Oligodendrocyte precursors migrate along vasculature in the developing nervous system

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Science  22 Jan 2016:
Vol. 351, Issue 6271, pp. 379-384
DOI: 10.1126/science.aad3839

Neuronal migrations follow vascular pathways

In the developing brain, various types of cells migrate from their birthplaces to their workplaces. Oligodendrocyte precursors, which develop to form the insulating sheaths that make signal transmission along an axon faster, travel farther than many. Tsai et al. now show just how the oligodendrocyte precursor cells find their way (see the Perspective by Dejana and Beltsholtz). The progenitor cells follow along the endothelial cells of the vasculature. Disrupting endothelial cells interfered with oligodendrocyte migration, leaving some sections of the brain deficient in insulators.

Science, this issue p. 379; see also p. 341


Oligodendrocytes myelinate axons in the central nervous system and develop from oligodendrocyte precursor cells (OPCs) that must first migrate extensively during brain and spinal cord development. We show that OPCs require the vasculature as a physical substrate for migration. We observed that OPCs of the embryonic mouse brain and spinal cord, as well as the human cortex, emerge from progenitor domains and associate with the abluminal endothelial surface of nearby blood vessels. Migrating OPCs crawl along and jump between vessels. OPC migration in vivo was disrupted in mice with defective vascular architecture but was normal in mice lacking pericytes. Thus, physical interactions with the vascular endothelium are required for OPC migration. We identify Wnt-Cxcr4 (chemokine receptor 4) signaling in regulation of OPC-endothelial interactions and propose that this signaling coordinates OPC migration with differentiation.

Oligodendrocytes, the myelinating cells of the central nervous system (CNS), support rapid saltatory nerve conduction and maintain axon integrity through metabolic coupling (1, 2). Oligodendrocyte precursor cells (OPCs) arise from the ventricular zone in the embryonic brain and spinal cord, in domains defined through pattern formation (3, 4). From these domains, OPCs migrate widely through the CNS to achieve uniform distribution (fig. S1).

The CNS is built by cells migrating away from their places of origin to construct mature neural tissue. Neuroblasts disperse in radial and tangential patterns (5) following substrates such as radial glial cells (5, 6), corticofugal fibers (7), or Bergmann glia (8). Postnatal neuronal migration is more limited. In the rostral migratory stream, neuroblasts crawl over one another (9) and along blood vessels to get from the subventricular zone to the olfactory bulb (1012). Astrocytes seem to migrate only radially during development, following radial glia without secondary tangential migration. Thus, astrocytes occupy restricted spatial domains in adulthood related to their embryonic site of origin (13).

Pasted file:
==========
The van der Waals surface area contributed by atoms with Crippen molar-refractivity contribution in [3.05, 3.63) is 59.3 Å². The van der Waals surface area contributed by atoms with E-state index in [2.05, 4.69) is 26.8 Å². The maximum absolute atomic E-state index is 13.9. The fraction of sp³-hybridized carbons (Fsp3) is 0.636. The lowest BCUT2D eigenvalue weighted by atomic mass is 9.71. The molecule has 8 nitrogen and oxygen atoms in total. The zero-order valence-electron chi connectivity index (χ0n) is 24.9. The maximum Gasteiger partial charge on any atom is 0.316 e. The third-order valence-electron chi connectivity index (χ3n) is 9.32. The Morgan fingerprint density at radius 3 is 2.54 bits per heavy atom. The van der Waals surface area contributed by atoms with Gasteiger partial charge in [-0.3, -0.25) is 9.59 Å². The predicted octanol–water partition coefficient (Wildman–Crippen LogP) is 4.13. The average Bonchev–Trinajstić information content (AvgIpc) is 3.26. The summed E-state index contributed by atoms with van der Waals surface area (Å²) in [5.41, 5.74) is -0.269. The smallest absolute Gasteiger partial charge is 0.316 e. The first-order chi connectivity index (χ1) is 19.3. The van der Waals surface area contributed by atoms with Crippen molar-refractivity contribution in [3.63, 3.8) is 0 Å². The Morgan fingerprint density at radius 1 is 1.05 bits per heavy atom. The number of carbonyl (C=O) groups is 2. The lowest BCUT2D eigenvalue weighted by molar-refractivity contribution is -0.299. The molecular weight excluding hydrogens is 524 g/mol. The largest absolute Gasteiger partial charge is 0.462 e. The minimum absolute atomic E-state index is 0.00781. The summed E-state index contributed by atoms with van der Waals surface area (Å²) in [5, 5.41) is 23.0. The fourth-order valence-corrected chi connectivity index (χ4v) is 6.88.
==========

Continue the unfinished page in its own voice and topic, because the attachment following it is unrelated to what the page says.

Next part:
Oligodendrocyte precursor cells, which migrate more extensively than neurons and other glia (4), must also recognize their path and migrate through often-compact developing tissue before interactions with their targets halt their migration. OPCs also maintain this capacity in response to demyelination in the adult CNS (14). OPC motility is regulated by cell-intrinsic mechanisms (15, 16), polarity (17), and extracellular cues (1820). Various substrates have been proposed as putative candidates for OPC migration (21). Here we show that OPCs migrate along the vasculature through the developing CNS and that Wnt signaling regulates these OPC-endothelial interactions.

In the developing mouse forebrain, the first OPCs originate from ventral regions of the medial ganglionic eminence and anterior entopeduncular area at embryonic day 12 (E12) (Fig. 1A) (4). The vascular network is established before OPC emergence (22). At E7.5 to E8.5, a perineural vascular plexus surrounds the ventral neural tube. Angiogenic endothelial sprouts invade the neuroepithelium from the pial surface to periventricular areas by E11.5, with the blood-brain barrier likely established at this time (22, 23), generating a periventricular vascular plexus (24).

Fig. 1 Association of migratory OPCs with vessels in the developing mouse and human brain.

(A) OPCs (dots) first appear from the ventral medial ganglionic eminence of the mouse brain at E12 (left) and migrate away from the ventricular zone to reach the subpallial-to-pallial boundary at E14 (right). (B to E) Images taken from the boxed area on the left side of (A). (B) PDGFRα+ migratory OPCs at E12 associate tightly with CD31+ vasculature and show elongated morphology along vessels (C), often with cell bodies on the endothelial surface [* in (D)], extending a leading process along [arrowhead in (D)] or toward [* in (E)] a vessel. VZ, ventricular zone. (F) Quantification of OPC association with vessels at E12 (1056 cells measured, n = 4 animals). Error bar indicates SD. (G to I) Images taken from the boxed area on the right side of (A). Migratory OPCs at the subpallial-to-pallial boundary at E14 maintain tight association with the vasculature (G), with process extension along (H) and between [* in (I)] vessels. Inset in (G) shows zoomed-in view. (J) Migrating Olig2+ OPCs in the E18 cortex palisade along cortical penetrating vessels. (K to N) (K) The first OPCs (Olig2+ and PDGFRα+) to arrive in the developing human outer cortex closely associate with vessels at gestational weeks 14 (14w) (K), 18 (L), and 24 (M) and show similar morphological association with vessels as in mice [left, (N)], with leading processes that can be as long as 65 μm [arrowhead, right (N)]. Scale bars: 10 μm [(B) and (N)]; 20 μm (K).